Physics and Astronomy Colloquium"The highest energy photons: using ultra-peripheral collisions at the LHC and RHIC to probe nuclear structure and test the standard model" - Dr. Spencer Klein, Lawrence Berkeley National Laboratory

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Date: March 5, 2020
Time: 3:30 p.m. - 5:00 p.m.
Location: Physics Building #245
Category: Lecture

Abstract: High-energy photons are a simple tool with many uses.  The most
energetic photons today are those that are produced in ultra-peripheral
collisions (UPCs) involving protons or heavier ions.   The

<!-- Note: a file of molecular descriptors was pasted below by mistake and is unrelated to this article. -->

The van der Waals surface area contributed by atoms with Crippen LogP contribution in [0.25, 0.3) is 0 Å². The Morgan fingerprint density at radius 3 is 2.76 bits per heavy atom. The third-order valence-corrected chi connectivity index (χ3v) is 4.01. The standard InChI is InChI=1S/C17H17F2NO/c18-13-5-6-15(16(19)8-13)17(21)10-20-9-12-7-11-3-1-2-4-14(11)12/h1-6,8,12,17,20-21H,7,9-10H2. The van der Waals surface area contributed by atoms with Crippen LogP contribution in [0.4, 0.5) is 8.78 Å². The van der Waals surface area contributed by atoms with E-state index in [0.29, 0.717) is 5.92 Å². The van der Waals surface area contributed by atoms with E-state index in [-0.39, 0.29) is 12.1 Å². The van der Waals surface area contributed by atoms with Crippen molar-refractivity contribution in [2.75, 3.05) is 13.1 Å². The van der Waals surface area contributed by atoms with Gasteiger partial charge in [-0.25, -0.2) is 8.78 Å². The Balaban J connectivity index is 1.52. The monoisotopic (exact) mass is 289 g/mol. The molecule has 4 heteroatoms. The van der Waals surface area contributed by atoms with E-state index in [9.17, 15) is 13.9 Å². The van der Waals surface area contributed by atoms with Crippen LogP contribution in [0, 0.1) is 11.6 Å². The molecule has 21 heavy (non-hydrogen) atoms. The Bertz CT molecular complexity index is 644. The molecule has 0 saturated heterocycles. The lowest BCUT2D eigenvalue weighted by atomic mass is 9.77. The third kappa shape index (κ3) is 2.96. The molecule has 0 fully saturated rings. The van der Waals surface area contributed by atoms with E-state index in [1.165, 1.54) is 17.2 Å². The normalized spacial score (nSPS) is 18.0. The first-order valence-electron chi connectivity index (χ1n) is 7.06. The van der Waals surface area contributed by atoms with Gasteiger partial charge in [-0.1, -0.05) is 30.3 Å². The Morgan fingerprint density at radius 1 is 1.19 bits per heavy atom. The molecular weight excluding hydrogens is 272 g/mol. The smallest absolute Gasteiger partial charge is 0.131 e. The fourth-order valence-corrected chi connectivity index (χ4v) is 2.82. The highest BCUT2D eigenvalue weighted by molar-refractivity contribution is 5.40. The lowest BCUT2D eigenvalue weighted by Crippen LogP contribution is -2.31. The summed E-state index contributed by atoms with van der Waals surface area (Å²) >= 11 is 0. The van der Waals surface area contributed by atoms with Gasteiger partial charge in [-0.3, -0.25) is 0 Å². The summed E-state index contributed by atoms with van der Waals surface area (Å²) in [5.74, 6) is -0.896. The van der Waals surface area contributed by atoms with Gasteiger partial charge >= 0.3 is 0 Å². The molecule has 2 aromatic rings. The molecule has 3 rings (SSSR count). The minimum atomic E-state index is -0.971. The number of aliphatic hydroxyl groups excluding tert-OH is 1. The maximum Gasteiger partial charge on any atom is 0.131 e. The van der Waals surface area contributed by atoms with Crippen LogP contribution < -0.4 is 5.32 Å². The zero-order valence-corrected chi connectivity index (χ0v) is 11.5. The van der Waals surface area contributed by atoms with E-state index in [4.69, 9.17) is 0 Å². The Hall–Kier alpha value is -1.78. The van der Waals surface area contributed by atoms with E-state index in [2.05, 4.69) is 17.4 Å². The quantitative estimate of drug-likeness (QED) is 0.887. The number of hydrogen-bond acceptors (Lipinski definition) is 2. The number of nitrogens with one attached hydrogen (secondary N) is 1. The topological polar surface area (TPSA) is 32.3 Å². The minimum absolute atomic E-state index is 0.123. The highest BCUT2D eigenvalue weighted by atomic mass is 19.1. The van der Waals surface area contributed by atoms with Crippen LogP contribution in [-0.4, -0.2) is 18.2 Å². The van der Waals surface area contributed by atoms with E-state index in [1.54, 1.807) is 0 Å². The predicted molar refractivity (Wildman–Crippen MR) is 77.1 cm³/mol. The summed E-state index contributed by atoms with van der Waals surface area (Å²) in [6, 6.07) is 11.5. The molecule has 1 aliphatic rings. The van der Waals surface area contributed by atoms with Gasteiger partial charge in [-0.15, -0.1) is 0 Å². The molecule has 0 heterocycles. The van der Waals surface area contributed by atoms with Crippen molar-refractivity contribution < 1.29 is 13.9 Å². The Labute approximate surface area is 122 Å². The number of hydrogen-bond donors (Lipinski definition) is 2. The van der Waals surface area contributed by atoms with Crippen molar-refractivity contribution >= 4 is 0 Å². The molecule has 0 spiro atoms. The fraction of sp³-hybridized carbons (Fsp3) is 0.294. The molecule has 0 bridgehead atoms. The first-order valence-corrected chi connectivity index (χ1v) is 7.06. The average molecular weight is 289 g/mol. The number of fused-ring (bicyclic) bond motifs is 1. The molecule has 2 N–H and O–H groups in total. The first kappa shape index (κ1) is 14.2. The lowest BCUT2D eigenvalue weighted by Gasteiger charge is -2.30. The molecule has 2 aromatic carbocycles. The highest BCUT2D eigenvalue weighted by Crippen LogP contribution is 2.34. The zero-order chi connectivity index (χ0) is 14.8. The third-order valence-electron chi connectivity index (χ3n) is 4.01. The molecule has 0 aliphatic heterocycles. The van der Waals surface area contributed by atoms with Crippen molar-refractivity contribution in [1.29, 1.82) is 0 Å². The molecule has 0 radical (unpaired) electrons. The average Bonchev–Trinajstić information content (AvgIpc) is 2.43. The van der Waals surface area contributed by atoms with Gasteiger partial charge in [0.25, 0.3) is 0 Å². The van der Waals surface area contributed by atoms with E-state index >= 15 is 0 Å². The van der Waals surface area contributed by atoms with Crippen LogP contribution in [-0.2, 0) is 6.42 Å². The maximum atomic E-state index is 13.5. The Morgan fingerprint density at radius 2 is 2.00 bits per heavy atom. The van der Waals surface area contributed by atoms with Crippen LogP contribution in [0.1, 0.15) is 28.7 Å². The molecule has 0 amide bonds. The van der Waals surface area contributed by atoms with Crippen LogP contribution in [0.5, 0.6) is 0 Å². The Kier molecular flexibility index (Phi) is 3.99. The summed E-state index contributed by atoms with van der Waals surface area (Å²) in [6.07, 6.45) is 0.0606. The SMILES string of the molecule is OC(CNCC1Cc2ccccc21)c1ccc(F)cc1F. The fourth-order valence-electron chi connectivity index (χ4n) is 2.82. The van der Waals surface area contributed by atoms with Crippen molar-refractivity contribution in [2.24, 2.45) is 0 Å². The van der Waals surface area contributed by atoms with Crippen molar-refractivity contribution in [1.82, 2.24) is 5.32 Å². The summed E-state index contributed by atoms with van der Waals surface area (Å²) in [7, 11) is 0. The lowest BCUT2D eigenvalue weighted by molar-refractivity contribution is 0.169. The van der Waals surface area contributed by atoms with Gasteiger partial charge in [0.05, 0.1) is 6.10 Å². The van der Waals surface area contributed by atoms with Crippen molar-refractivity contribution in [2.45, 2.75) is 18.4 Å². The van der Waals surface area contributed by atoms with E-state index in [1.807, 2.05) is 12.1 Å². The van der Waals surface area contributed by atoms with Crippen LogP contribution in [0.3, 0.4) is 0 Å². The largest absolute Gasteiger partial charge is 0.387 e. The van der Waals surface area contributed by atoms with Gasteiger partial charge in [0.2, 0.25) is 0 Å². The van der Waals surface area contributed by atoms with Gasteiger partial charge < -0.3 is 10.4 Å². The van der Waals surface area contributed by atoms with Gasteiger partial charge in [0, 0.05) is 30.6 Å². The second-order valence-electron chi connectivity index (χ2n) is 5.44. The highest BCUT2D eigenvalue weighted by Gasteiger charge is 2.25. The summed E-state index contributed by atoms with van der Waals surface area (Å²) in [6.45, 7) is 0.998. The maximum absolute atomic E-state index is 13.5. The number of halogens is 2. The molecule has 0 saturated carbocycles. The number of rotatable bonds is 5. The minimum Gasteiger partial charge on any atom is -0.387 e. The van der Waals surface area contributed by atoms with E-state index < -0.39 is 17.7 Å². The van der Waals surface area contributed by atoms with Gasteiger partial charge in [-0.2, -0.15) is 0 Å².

relativistically boosted electromagnetic fields of these ions act like a
flux of nearly-real photons.  To the target (other) nucleus, the
energies reach the PeV (10^15 eV) range.  I will discuss a number of
physics topics that are being studied using these photons, including
photon-photon scattering, production of antihydrogen atoms, and using
these photons to probe nuclear structure, particularly via vector meson
photoproduction.   Photoproduction is sensitive to the density and
spatial distribution of gluons with very low momentum (Bjorken-x).  
Finally, I will conclude with a brief look forward to the recently
approved ("CD-0" in Dept. of Energy parlance) electron-ion collider.

Contact

Jo Wadehra
313 577 2740
wadehra@wayne.edu

Cost

Free

Audience

Current students, Faculty